Jason Camacho, a blind resident of Brooklyn, N.Y., is suing 50 colleges (including some in California) over the accessibility of their websites. The 50 lawsuits say the colleges are in violation of the Americans With Disabilities Act, (ADA) as their websites are not accessible to people with disabilities. Camacho uses a screen reader and said he experienced barriers when trying to access the colleges’ websites.
Despite the court cases being filed in New York’s Southern District, the institutions targeted are located all over the country. Almost all are private colleges, universities or conservatories, and include large research universities such as Northeastern University and Drexel University. Both institutions said they do not comment on ongoing legal matters. Also being sued are Cornell University, Vanderbilt University, the California Institute of the Arts, Oberlin College, Loyola University New Orleans, the Savannah College of Art and Design, and many others.
Camacho’s attorney, Jeffrey Gottlieb of Gottlieb and Associates, declined to comment, but has previously indicated that the intention of the lawsuits is to ensure accessibility for all. “If the website is not accessible, you’re shut out,” he told the Times Union of Albany, N.Y.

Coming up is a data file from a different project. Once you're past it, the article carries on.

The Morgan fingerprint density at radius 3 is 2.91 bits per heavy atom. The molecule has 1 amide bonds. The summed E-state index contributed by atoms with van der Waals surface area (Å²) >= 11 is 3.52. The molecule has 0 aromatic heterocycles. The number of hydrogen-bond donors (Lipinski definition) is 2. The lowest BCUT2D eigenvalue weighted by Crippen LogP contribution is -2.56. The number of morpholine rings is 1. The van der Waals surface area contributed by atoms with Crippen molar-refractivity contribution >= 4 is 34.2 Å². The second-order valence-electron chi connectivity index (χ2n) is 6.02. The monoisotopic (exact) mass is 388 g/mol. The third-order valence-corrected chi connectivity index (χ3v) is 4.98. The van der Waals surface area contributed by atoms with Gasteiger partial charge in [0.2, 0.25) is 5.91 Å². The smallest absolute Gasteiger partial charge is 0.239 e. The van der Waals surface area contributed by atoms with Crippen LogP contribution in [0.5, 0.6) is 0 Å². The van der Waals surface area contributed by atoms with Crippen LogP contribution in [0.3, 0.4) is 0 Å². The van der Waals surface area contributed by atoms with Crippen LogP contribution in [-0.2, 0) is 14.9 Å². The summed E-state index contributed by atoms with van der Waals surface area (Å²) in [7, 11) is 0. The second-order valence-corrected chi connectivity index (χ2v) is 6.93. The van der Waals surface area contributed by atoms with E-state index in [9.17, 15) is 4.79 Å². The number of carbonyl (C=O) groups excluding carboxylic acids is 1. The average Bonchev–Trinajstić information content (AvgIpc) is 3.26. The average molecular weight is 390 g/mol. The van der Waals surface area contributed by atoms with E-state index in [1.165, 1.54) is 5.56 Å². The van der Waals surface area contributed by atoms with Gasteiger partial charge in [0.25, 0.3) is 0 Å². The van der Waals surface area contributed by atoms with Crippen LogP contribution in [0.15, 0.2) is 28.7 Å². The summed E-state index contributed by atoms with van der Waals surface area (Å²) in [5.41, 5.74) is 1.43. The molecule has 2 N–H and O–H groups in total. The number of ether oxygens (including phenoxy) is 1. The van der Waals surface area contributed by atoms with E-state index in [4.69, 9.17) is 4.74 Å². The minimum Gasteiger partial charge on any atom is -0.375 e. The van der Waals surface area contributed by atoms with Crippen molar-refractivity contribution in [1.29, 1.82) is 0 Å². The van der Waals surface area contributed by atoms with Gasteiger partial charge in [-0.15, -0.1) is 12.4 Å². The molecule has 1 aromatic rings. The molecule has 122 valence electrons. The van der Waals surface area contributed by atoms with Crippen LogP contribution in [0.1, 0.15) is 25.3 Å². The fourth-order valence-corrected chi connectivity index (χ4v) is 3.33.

This is not the first time Camacho and Gottlieb have worked together to sue higher education institutions over website accessibility. New York University, Adelphi University, Monroe College, Lim College and the New York Code and Design Academy were all sued by Camacho earlier this year. The cases were settled out of court. A New York University spokesperson said the terms of its settlement with Camacho were confidential.
Camacho was also the lead plaintiff in several other ADA lawsuits filed in 2017, including against companies such as Peet’s Coffee and Aldi.
Chris Danielsen, director of public relations at the National Federation of the Blind does not advocate a litigation-first approach.
“We tend to worry a little bit when we see one individual filing a bunch of lawsuits at once like this, because it’s not usually the best way to get a good result and enter into a good dialogue with the institutions,” he said. “Our approach is usually to go to litigation only after all other approaches have failed.”
The trend of somebody finding an accessibility issue on a website, “however big or small,” and filing a lawsuit is not unique to college and universities, said Danielsen. “There are plaintiffs and lawyers who just take a category of business, like wineries for example, and just sue a bunch of them all at once.”
So America is still the “land of opportunity” for enterprising disabled plaintiffs like Camacho and his attorney Gottlieb who see the ADA as an ATM. Some people are just looking for disputes — and when they find YOU and these things affect your business especially nuisance ADA complaints, contracts or even collections, call in your good-guy litigator, Dean Sperling who will work to resolve YOUR matter with YOUR best interests in mind!
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